Development of Traditional Knowledge on Potato Storage into Technology in Cold Arid Region of Ladakh (J&K)

Narendra Singh and R.B. Srivastava


The harsh climatic condition of high altitude cold desert of Ladakh permits growing of crops for limited period. Potato is not just a vegetable but also a wholesome food and is being recognized as an important component of dietary intake to provide household food and nutritional security. It is a short duration crop having highest dry matter production per unit area and time. Traditionally farmers in Ladakh store their produce (potatoes) in 1.2–2.1 meter deep underground pits. After harvesting in October, the potatoes are put into pit and cover with 45-60 cm dry soil. This method of potato storage known in the local traditional art has many disadvantages such as heavy spoilage in the tubers due to inappropriate temperature and humidity in the storage pit, sprouting of tubers in March and shriveling of tubers after April which makes the tubers unsuitable for consumption. An effective refined storage technology is needed to check the spoilage of valuable food and also to ensure availability of locally produced potatoes throughout the year, which will raise income of the people and meet their food and nutrition security. Due to shortage, potato for civil population and Armed Forces deployed in this region has to be airlifted from other part of the country as roads are closed from October-June. In view of the above, an experiment was conducted for standardization of regionally suited long-term potato storage technology at Defence Institute of High Altitude Research. Under this study, an underground store has been designed and techniques was standardized for treatment of tubers with CIPC (Isopropyl 3– chlorocarbanilate) to maintain the adequate temperature and humidity and to stop the sprouting during the storage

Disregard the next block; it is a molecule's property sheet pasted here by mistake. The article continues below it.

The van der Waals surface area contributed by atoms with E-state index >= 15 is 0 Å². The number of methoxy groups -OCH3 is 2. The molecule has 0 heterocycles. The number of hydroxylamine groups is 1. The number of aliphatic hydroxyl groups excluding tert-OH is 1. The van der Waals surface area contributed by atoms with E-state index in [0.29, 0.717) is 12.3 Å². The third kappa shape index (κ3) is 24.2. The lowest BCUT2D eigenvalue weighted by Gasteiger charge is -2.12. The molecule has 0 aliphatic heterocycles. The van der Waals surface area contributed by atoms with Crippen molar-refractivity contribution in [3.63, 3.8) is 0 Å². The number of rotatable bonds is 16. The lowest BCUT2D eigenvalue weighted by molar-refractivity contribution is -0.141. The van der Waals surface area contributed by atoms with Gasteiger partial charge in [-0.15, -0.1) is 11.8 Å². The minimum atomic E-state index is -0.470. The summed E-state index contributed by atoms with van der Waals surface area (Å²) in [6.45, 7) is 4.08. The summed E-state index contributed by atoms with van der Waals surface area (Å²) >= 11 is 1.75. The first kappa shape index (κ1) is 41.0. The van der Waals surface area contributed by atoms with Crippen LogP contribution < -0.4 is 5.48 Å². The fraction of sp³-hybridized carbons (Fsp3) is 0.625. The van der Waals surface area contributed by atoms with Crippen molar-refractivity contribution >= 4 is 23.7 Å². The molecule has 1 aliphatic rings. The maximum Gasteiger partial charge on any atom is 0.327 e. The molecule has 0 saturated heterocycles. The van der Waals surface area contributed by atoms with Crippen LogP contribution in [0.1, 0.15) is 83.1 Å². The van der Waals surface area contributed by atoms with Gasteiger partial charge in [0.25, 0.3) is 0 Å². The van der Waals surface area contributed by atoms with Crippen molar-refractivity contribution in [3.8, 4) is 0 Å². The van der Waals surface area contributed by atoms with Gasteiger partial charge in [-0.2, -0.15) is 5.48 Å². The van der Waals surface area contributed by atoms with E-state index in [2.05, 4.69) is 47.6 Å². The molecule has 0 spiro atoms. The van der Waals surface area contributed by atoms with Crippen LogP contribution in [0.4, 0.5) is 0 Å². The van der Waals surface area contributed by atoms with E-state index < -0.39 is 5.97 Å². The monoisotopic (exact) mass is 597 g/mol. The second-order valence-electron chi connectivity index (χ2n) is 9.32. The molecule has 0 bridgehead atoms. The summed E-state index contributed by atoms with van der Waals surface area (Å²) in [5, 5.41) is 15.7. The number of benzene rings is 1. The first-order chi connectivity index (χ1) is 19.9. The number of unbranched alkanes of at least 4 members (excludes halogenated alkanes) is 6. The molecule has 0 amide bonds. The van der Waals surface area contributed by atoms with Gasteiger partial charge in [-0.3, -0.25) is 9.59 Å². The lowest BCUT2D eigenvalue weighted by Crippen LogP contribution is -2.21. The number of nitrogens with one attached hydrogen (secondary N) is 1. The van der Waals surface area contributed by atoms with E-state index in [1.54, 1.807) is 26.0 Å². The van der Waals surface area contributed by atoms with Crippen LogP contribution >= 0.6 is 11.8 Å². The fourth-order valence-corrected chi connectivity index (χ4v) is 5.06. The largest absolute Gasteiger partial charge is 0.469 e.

Keyword: Food and nutritional secu

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